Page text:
This Day in History

Posted: Tuesday, December 06, 2005

In Alaska

• In 1920, Seaborn J. Buckalew, who became an Alaska legislator and judge, was born in Texas.

• In 1939, Ernest Gruening took office as the 13th territorial governor of Alaska, appointed by President Franklin D. Roosevelt.

• In 1960, U.S. Secretary of the Interior Fred Seaton established three national wildlife reserves in Alaska: The Arctic National Wildlife Range (9 million acres in the extreme northeastern corner of Alaska), the Izembek National Wildlife Range (415,000 acres on the north side of the Alaska Peninsula), and the Kuskoquim National Wildlife Range (1.8 million acres on the Yukon-Kuskoquim Delta).

• In 1973, the Alaska state ferry LeConte was officially launched.

• In 1979, R. Buckminster Fuller, age 84, spoke at the Alaska State Legislature's Future Frontiers Conference in Anchorage.

• In 1982, Bill Sheffield took office as the sixth governor of the state of Alaska.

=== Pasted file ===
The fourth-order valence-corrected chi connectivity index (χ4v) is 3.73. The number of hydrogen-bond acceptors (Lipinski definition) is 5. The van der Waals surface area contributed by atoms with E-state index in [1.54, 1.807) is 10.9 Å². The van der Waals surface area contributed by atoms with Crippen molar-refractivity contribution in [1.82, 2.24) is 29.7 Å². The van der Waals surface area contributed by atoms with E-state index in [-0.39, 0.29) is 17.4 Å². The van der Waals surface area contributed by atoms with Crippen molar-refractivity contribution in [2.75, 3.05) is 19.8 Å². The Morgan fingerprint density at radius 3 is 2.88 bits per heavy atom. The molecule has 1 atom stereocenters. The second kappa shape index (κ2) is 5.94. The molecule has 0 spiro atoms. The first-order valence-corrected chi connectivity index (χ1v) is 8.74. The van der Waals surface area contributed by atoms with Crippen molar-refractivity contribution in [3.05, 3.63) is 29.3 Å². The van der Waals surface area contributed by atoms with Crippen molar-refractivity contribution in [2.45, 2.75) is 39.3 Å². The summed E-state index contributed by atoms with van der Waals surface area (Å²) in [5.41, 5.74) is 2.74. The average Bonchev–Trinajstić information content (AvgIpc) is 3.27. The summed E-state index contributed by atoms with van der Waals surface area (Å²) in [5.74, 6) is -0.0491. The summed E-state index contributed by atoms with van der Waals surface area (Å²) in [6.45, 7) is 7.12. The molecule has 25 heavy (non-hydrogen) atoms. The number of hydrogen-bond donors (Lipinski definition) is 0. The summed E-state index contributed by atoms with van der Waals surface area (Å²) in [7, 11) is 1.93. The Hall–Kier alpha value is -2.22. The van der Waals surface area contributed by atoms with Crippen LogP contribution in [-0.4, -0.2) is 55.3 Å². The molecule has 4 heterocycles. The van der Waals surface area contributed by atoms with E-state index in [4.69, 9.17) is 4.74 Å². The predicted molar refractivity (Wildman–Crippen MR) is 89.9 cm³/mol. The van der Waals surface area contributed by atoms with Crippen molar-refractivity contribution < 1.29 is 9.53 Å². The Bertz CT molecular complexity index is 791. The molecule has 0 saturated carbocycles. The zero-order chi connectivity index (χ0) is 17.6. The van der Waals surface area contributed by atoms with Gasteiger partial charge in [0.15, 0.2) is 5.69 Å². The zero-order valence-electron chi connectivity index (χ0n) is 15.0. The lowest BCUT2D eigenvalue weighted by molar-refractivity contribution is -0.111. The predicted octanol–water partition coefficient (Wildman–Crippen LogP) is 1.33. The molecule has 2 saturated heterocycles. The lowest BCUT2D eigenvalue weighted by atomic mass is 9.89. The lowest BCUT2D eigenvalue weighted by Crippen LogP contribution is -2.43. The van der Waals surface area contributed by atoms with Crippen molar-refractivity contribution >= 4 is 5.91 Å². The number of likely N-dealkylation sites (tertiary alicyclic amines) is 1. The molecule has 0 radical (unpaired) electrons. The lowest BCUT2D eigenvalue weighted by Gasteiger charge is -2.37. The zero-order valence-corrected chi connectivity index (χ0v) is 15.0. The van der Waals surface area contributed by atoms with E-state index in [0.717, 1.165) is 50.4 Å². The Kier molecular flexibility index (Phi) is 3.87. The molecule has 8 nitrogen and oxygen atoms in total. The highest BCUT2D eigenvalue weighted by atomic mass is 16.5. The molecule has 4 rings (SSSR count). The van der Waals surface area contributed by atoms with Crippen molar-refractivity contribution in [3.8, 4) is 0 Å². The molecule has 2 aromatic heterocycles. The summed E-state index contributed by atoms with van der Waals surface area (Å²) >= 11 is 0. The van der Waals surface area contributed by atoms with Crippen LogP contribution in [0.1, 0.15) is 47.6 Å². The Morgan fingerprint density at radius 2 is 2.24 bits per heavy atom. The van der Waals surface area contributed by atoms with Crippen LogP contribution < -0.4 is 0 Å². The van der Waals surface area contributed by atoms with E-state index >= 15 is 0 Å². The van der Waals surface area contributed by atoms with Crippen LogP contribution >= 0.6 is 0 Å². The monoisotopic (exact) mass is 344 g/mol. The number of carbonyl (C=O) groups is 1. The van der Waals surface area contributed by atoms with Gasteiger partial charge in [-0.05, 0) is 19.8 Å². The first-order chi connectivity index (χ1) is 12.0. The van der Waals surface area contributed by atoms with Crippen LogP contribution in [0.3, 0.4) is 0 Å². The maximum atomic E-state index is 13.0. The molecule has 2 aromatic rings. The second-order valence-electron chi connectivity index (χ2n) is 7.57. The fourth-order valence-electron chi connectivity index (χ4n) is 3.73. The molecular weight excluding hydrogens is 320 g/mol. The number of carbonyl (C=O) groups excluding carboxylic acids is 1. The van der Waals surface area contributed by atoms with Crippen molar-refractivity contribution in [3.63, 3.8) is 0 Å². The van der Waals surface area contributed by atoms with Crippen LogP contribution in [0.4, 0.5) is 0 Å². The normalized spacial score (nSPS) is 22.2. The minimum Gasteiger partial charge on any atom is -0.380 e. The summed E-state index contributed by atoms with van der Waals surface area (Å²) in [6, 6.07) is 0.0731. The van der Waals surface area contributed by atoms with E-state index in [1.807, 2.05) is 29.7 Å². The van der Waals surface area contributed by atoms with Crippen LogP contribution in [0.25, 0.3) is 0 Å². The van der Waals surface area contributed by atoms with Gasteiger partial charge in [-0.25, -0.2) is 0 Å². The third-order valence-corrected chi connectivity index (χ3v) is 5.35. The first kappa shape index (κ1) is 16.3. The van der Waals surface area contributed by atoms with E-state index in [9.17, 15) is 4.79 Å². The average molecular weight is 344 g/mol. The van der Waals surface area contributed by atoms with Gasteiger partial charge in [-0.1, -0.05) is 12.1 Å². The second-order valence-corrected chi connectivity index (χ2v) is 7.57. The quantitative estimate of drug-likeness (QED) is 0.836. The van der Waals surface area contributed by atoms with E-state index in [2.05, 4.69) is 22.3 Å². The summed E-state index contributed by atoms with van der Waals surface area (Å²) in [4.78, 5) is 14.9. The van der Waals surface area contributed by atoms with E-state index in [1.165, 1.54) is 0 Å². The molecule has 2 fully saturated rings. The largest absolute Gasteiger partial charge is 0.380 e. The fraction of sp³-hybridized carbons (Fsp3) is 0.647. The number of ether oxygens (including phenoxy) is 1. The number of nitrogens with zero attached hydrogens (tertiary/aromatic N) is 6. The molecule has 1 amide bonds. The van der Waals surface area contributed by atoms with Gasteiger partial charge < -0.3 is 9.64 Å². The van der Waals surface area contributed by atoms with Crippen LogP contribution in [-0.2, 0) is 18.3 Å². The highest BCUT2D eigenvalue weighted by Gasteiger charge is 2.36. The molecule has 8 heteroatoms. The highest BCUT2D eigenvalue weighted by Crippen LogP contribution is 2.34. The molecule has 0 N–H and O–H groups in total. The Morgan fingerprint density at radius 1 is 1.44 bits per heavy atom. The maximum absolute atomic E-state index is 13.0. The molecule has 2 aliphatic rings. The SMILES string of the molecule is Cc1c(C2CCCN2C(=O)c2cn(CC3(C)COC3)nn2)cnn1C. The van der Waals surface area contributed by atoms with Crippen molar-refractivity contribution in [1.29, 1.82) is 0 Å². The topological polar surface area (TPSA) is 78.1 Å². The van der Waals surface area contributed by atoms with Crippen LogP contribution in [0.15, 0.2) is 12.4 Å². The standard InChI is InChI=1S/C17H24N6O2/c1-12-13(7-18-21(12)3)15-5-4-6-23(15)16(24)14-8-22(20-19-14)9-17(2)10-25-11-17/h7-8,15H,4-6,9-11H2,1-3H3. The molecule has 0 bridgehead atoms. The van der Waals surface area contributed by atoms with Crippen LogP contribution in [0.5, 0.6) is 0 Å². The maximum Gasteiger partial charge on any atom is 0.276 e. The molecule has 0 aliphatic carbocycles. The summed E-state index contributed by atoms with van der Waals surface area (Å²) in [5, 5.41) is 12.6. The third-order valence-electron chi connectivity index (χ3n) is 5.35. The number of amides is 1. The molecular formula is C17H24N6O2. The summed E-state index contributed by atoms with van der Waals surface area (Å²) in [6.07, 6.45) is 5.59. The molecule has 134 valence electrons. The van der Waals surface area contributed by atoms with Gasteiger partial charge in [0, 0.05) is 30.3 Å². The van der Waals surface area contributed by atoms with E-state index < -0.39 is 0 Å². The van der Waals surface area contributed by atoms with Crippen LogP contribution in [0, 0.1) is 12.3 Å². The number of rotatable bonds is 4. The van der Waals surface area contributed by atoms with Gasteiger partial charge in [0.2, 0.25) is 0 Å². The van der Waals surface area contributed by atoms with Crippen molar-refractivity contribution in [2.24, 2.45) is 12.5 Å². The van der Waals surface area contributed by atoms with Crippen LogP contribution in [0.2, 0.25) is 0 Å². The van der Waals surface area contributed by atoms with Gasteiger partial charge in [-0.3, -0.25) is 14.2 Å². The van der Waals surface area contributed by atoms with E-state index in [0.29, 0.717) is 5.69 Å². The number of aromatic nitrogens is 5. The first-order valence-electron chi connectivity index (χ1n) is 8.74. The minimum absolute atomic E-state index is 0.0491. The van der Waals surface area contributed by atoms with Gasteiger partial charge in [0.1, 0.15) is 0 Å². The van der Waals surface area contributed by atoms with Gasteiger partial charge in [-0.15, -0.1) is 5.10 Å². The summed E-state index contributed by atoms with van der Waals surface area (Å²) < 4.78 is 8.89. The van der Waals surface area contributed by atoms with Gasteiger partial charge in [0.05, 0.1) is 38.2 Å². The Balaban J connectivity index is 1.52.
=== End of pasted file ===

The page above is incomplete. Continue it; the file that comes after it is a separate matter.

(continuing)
In the nation

• In 1790, Congress moved from New York to Philadelphia.

• In 1884, Army engineers completed construction of the Washington Monument.

• In 1923, a presidential address was broadcast on radio for the first time as President Coolidge spoke to a joint session of Congress.

• In 1947, Everglades National Park in Florida was dedicated by President Truman.

• In 1957, America's first attempt at putting a satellite into orbit blew up on the launch pad at Cape Canaveral, Fla.

• In 1969, a concert by the Rolling Stones at the Altamont Speedway in Livermore, Calif., was marred by the deaths of four people.

• In 1973, House minority leader Gerald Ford was sworn in as vice president, succeeding Spiro Agnew.

• In 1995, President Clinton vetoed a seven-year Republican budget-balancing plan. The House Ethics Committee sent a highly critical letter to House Speaker Newt Gingrich, saying he had committed three ethics violations.

• In 2004, Ohio certified President Bush's 119,000-vote victory over John Kerry, even as the Kerry campaign and third-party candidates prepared to demand a statewide recount.

In the world

• In 1982, 11 soldiers and six civilians were killed when an Irish National Liberation Army bomb exploded in a pub in Ballykelly, Northern Ireland.

• In 1989, 14 women were shot to death at the University of Montreal's school of engineering by a man who then took his own life. Egon Krenz resigned as leader of East Germany.

• In 2004, Militants struck the U.S. Consulate in Jiddah, Saudi Arabia, with explosives and machine guns; nine people were killed in the attack claimed by al-Qaida.

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